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Friday, June 19

Bury My Heart at Wounded Knee (Indigo Girls)





The Battle of the Little Bighorn (also known as Custer’s Last Stand, or the Battle of Greasy Grass Creek) took place on June 25-26, 1876, during the Great Sioux War of 1876-77. General George Custer led 700 U.S. troops into defeat (with more than 250 casualties) at the hands of about 900 Native American warriors, led by Sitting Bull and Crazy Horse.  If you'd like to learn more, you can read an eyewitness history of the battle and use the resources provided below.

Memorial Day at the Custer National Cemetery at Little Bighorn Battlefield National Monument was a unique adventure!  Veterans and family members come to visit, and to place wreaths beside headstones of their ancestors who were scouts for the Calvary during the Indian Wars.  While there are almost 4,300 grave sites, this is not the true number buried here.  At one point, bodies were simply stacked for burial, and the entire stack would make only one site.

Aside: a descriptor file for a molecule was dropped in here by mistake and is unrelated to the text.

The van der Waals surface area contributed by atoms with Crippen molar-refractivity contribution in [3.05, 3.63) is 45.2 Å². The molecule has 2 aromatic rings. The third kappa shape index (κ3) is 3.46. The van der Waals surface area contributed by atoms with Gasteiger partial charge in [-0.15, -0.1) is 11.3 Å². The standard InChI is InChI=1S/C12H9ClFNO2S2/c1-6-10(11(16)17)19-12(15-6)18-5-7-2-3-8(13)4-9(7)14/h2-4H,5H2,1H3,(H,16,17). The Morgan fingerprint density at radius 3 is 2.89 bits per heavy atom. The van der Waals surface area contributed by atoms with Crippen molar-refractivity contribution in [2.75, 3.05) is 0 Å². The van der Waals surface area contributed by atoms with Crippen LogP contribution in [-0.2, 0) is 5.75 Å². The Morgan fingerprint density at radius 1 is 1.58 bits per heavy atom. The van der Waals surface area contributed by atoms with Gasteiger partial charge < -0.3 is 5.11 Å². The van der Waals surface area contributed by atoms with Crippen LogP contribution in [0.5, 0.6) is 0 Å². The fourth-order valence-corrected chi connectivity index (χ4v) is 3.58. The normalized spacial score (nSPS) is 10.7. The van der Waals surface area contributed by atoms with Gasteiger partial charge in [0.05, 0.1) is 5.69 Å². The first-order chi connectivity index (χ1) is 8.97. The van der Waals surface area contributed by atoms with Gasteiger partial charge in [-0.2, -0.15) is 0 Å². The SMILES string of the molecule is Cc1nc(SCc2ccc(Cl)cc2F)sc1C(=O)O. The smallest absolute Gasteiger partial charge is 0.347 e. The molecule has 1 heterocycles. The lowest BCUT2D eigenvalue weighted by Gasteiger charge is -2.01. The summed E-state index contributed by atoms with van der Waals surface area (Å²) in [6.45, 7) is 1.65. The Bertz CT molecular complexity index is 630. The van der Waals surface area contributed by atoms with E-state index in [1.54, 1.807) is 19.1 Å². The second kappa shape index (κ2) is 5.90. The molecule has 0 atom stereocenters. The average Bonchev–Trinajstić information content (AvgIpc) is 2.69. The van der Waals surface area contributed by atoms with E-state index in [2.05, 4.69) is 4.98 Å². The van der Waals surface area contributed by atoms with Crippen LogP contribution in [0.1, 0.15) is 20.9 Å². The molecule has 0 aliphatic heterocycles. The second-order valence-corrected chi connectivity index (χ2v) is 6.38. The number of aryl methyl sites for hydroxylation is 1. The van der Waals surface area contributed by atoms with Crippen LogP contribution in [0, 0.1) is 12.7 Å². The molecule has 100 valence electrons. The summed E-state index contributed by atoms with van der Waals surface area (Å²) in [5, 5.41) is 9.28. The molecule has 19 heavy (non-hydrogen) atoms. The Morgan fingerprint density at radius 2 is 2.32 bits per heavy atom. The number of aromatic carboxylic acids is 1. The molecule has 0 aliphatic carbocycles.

There is a monument the top of Last Stand Hill, where the remains of all the soldiers are in a mass grave.  The names of the known soldiers are listed.  General Custer, however, is buried at West Point.  The remains of  the 7th Calvary horses were moved to a mass grave in 1881.
Can you imagine?

Standing on the battlefield, and looking out across the plains, you have to wonder what exactly was going through Custer’s mind – the Calvary was up against thousands of warriors!  Below are some of the bows and arrows that Sitting Bull and his warriors used.
The warriors are commemorated in a marker, but are not buried here.  They were given tribal burials.  However, within the cemetery, you will find the graves of Pretty Medicine Pipe her husband White Man Runs Him.


Custer & Little Bighorn Unit
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Lori is a Georgia Peach transplanted to the Southeastern corner of Montana. She shares about faith, family and homemaking at Frog's Lilypad.
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